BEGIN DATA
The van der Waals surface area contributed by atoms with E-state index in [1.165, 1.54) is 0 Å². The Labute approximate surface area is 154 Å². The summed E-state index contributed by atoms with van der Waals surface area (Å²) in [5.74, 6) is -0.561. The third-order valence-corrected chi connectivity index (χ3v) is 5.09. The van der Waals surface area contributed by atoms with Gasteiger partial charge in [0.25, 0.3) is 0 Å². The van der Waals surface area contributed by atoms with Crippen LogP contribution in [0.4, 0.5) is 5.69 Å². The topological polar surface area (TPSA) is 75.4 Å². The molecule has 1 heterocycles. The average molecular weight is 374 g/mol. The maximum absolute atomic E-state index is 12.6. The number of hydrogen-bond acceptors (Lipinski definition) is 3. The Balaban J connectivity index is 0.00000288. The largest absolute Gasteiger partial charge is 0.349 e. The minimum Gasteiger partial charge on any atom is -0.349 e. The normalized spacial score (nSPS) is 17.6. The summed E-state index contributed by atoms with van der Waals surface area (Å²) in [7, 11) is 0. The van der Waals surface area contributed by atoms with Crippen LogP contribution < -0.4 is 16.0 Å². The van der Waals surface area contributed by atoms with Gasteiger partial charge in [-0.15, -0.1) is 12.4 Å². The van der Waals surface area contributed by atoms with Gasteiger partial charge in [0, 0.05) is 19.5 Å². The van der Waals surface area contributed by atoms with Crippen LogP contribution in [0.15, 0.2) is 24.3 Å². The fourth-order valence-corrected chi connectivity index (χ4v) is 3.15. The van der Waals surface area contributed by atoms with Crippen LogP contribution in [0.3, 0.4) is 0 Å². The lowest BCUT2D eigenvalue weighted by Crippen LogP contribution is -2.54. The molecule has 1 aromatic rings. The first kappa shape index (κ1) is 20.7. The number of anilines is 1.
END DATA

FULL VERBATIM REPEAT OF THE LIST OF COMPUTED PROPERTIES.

The van der Waals surface area contributed by atoms with E-state index in [1.165, 1.54) is 0 Å². The Labute approximate surface area is 154 Å². The summed E-state index contributed by atoms with van der Waals surface area (Å²) in [5.74, 6) is -0.561. The third-order valence-corrected chi connectivity index (χ3v) is 5.09. The van der Waals surface area contributed by atoms with Gasteiger partial charge in [0.25, 0.3) is 0 Å². The van der Waals surface area contributed by atoms with Crippen LogP contribution in [0.4, 0.5) is 5.69 Å². The topological polar surface area (TPSA) is 75.4 Å². The molecule has 1 heterocycles. The average molecular weight is 374 g/mol. The maximum absolute atomic E-state index is 12.6. The number of hydrogen-bond acceptors (Lipinski definition) is 3. The Balaban J connectivity index is 0.00000288. The largest absolute Gasteiger partial charge is 0.349 e. The minimum Gasteiger partial charge on any atom is -0.349 e. The normalized spacial score (nSPS) is 17.6. The summed E-state index contributed by atoms with van der Waals surface area (Å²) in [7, 11) is 0. The van der Waals surface area contributed by atoms with Crippen LogP contribution < -0.4 is 16.0 Å². The van der Waals surface area contributed by atoms with Gasteiger partial charge in [-0.15, -0.1) is 12.4 Å². The van der Waals surface area contributed by atoms with Gasteiger partial charge in [0, 0.05) is 19.5 Å². The van der Waals surface area contributed by atoms with Crippen LogP contribution in [0.15, 0.2) is 24.3 Å². The fourth-order valence-corrected chi connectivity index (χ4v) is 3.15. The van der Waals surface area contributed by atoms with Crippen LogP contribution in [0.3, 0.4) is 0 Å². The lowest BCUT2D eigenvalue weighted by Crippen LogP contribution is -2.54. The molecule has 1 aromatic rings. The first kappa shape index (κ1) is 20.7. The number of anilines is 1.